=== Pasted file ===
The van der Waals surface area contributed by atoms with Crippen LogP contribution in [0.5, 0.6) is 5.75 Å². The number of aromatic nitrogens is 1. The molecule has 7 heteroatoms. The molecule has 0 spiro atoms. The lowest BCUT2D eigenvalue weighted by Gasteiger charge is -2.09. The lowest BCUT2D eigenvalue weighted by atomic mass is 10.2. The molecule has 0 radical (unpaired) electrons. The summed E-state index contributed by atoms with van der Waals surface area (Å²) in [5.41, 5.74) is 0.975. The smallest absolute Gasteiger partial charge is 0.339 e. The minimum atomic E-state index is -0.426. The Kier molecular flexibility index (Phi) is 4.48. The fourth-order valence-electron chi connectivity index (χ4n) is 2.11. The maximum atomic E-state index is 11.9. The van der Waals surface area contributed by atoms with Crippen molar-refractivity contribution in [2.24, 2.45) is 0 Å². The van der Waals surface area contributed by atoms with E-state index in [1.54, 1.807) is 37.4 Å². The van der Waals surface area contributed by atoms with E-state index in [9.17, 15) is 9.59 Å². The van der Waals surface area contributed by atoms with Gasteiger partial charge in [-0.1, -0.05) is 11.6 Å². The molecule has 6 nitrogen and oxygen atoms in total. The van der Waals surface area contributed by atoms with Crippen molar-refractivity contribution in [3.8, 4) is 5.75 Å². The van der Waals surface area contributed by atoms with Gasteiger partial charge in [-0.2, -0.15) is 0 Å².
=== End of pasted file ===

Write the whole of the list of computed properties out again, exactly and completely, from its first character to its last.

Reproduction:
The van der Waals surface area contributed by atoms with Crippen LogP contribution in [0.5, 0.6) is 5.75 Å². The number of aromatic nitrogens is 1. The molecule has 7 heteroatoms. The molecule has 0 spiro atoms. The lowest BCUT2D eigenvalue weighted by Gasteiger charge is -2.09. The lowest BCUT2D eigenvalue weighted by atomic mass is 10.2. The molecule has 0 radical (unpaired) electrons. The summed E-state index contributed by atoms with van der Waals surface area (Å²) in [5.41, 5.74) is 0.975. The smallest absolute Gasteiger partial charge is 0.339 e. The minimum atomic E-state index is -0.426. The Kier molecular flexibility index (Phi) is 4.48. The fourth-order valence-electron chi connectivity index (χ4n) is 2.11. The maximum atomic E-state index is 11.9. The van der Waals surface area contributed by atoms with Crippen molar-refractivity contribution in [2.24, 2.45) is 0 Å². The van der Waals surface area contributed by atoms with E-state index in [1.54, 1.807) is 37.4 Å². The van der Waals surface area contributed by atoms with E-state index in [9.17, 15) is 9.59 Å². The van der Waals surface area contributed by atoms with Gasteiger partial charge in [-0.1, -0.05) is 11.6 Å². The molecule has 6 nitrogen and oxygen atoms in total. The van der Waals surface area contributed by atoms with Crippen molar-refractivity contribution in [3.8, 4) is 5.75 Å². The van der Waals surface area contributed by atoms with Gasteiger partial charge in [-0.2, -0.15) is 0 Å².